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Automate your savings

Saving money may not feel like your strong suit and it’s certainly easy to get off track and save less than you intended when you’re not consistently saving a portion of every paycheck. Automating your savings via a deduction straight from your pay could be just what you need to get your finances in shape to ensure you reach your savings goals.

Is it time to automate?

Whether you get paid on a weekly or monthly basis, you may have a hard time regularly setting aside money for a savings account. Many people fall into the habit of saving only what is left over after paying their living expenses and covering the cost of discretionary purchases. The challenge here is that you likely won’t have a consistent amount being deposited into your savings account every pay day, which means your savings contributions will be at best fairly unpredictable. If you fall into this camp, now may be the time to automate your savings.

Benefits of automating your savings

Automating your savings can turn your savings deposit into another monthly expense. This can help you prioritise your savings contributions, reducing the temptation to spend those funds without planning ahead and ensures that you pay yourself first on pay day and that you don’t forget to make the deposit into your savings account.

Some other benefits of automating your savings include:

Save time: One of the biggest benefits of automating your savings is that it will free up time. Turning your savings contributions into a recurring monthly expense means you don’t have to keep thinking about how much you should save, when to make the deposit or transfer and whether you will meet your savings goals by the end of the quarter or year. Automation gives you peace of mind that your savings are growing steadily with little to no effort on your part and you can focus on other things.Save more over time: You could end up saving more when money is automatically transferred into your savings account. Having your savings transferred as soon as your paycheck hits your bank account means you’re regularly getting a guaranteed contribution that doesn’t change from month to month.Get out of debt faster: If you’re determined to pay off credit card balances or other debts you could automate your savings into an account specifically for your debt. Then you can pay these expenses off in one lump sum when you’ve built up enough funds. The automatic deposit will help you stay on track, making it easier for you to pay off debts quickly so you don’t incur too much interest.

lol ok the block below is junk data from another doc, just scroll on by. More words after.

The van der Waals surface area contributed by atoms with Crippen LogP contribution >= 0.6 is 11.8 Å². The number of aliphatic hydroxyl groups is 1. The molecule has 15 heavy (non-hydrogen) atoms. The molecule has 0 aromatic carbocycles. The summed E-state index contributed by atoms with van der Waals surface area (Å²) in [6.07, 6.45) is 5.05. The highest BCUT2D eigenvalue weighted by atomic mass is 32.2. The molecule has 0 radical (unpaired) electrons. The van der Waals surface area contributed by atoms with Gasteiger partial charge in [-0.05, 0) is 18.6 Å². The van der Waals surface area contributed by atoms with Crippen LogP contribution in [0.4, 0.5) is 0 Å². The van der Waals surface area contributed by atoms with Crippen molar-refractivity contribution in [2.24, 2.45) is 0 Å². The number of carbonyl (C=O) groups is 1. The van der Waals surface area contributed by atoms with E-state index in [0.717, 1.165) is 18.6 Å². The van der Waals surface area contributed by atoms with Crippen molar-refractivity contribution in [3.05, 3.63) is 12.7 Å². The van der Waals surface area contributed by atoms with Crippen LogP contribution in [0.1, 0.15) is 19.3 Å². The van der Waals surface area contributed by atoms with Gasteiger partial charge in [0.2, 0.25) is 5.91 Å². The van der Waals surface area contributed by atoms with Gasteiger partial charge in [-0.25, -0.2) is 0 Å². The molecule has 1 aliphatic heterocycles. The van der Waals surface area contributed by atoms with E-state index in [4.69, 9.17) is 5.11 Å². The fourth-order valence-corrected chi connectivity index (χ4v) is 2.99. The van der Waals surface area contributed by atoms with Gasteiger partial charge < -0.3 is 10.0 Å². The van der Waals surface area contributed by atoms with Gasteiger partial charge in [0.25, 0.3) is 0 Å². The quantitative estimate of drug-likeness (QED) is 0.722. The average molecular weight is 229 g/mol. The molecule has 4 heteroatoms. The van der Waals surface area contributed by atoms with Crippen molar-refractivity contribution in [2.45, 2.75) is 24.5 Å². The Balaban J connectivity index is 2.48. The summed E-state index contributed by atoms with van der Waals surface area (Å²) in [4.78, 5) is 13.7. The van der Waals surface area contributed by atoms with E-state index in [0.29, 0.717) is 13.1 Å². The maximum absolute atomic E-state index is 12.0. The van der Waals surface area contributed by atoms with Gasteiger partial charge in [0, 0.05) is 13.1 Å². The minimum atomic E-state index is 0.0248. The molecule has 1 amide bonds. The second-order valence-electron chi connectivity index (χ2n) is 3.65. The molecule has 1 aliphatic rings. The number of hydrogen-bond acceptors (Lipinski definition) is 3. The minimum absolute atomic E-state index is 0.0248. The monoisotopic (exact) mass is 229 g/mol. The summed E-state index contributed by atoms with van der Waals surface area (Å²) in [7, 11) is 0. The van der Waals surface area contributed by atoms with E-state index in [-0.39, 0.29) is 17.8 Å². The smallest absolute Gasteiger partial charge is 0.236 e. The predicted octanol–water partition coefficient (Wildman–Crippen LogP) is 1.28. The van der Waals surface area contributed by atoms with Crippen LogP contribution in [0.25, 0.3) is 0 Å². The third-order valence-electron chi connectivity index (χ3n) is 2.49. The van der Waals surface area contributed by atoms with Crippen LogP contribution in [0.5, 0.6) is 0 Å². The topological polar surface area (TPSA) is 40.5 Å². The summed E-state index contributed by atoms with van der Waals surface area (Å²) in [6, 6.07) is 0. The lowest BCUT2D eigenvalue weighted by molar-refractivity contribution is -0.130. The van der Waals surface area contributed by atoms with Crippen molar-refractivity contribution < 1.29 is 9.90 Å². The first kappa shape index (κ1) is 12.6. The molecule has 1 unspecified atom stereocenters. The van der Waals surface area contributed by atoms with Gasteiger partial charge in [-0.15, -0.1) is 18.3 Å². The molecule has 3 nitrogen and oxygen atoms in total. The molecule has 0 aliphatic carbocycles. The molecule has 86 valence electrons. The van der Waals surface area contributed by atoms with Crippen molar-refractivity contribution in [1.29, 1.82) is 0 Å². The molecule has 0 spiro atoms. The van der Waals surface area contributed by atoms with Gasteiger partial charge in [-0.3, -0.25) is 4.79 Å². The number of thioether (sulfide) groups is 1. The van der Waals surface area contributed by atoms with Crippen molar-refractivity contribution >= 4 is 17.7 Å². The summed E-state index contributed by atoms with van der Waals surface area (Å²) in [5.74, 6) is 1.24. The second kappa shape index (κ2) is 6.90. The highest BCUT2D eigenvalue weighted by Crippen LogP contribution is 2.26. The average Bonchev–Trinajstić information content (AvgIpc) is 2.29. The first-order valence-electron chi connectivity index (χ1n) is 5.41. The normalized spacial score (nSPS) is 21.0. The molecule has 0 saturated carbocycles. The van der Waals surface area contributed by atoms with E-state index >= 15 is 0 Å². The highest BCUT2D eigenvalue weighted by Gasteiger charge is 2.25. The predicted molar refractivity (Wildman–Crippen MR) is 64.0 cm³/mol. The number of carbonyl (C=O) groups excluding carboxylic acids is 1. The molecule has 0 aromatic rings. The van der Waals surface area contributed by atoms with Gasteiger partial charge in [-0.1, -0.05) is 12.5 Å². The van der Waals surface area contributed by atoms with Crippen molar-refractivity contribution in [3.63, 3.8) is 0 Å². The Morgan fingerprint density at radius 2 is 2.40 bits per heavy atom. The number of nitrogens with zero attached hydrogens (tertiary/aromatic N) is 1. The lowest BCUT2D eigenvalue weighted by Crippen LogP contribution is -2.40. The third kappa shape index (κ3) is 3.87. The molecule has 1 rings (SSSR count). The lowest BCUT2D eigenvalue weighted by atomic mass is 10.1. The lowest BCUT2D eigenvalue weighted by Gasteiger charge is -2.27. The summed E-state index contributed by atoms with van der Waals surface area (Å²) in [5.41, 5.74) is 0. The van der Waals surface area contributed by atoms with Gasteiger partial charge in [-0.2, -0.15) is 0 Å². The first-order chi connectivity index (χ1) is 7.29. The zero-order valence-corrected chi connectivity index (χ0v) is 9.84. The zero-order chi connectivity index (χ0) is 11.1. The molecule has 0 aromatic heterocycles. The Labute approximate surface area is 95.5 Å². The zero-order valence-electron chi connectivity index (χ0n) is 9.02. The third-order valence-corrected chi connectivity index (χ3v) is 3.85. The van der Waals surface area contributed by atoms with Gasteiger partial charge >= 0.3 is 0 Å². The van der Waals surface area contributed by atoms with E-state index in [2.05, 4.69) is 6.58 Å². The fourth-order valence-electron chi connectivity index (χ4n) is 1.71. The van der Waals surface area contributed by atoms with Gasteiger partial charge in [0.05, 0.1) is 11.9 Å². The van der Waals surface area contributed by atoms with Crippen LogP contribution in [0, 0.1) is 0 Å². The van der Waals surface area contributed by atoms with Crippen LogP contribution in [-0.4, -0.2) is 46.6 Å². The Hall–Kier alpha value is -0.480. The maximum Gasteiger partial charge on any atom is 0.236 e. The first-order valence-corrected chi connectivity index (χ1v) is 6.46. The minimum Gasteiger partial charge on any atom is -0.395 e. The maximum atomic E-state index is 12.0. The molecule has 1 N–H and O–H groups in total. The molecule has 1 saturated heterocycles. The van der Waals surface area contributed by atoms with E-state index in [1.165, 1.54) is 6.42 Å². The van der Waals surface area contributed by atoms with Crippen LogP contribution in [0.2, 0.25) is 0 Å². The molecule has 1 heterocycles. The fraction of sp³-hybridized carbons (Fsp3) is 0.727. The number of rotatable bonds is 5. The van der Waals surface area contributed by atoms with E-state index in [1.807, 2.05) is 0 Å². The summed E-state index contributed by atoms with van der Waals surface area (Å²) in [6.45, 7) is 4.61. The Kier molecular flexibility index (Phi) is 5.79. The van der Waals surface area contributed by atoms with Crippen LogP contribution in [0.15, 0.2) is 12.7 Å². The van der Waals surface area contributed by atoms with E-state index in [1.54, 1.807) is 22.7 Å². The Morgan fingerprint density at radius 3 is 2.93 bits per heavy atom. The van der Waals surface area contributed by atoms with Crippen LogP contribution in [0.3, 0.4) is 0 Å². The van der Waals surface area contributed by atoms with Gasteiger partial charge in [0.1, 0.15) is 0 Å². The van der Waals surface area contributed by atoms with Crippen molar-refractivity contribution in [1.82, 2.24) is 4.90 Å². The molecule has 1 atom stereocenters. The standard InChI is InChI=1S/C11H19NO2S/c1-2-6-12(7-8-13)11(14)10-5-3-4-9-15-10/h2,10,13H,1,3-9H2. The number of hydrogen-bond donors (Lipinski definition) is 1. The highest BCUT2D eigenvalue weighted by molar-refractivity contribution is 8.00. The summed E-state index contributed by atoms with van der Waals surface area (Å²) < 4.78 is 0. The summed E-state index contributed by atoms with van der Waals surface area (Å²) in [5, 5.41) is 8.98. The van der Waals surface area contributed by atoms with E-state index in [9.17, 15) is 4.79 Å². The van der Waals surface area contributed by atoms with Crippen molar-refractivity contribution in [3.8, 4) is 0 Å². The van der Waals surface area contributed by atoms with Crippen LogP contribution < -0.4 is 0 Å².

Steps to automate your savings

Automating your savings starts with setting a realistic savings goal by calculating how much you can reasonably afford to save each month. Once you have a grasp of your own finances you can then decide how aggressive you want to be with your savings goal.

For example, if funds allow you could start with 5 percent of your paycheck and then in time aim for 10 percent or even 15 percent if you want to be really aggressive with your saving.

The next step is to consider join a credit union such as TransaveUK where you can make a regular payment into a savings account direct from your pay (the minimum payment is £5 per month). You can then change the amount going forward whenever you want to in line with your financial circumstances.

Finally, be sure to track your progress after you automate your finances. It can be satisfying to see your savings account grow each month once you automate your savings and it’s easy to do this using Transave’s online account and app. Make sure you keep tabs on your running balance and avoid the temptation to ‘cash out’ before you reach your bigger goals.

Open Banking Explained

If you’ve recently applied for a Transave loan you may have been asked to share certain bank account information through Open Banking.

Open Banking is a term used to describe a set of technologies and standards which allow you to safely and securely share your banking transactions with a regulated third-party provider such as Transave. Importantly, Open Banking connects directly with your bank, meaning that we will never have access to sensitive information like your user names or passwords and will never ask for them.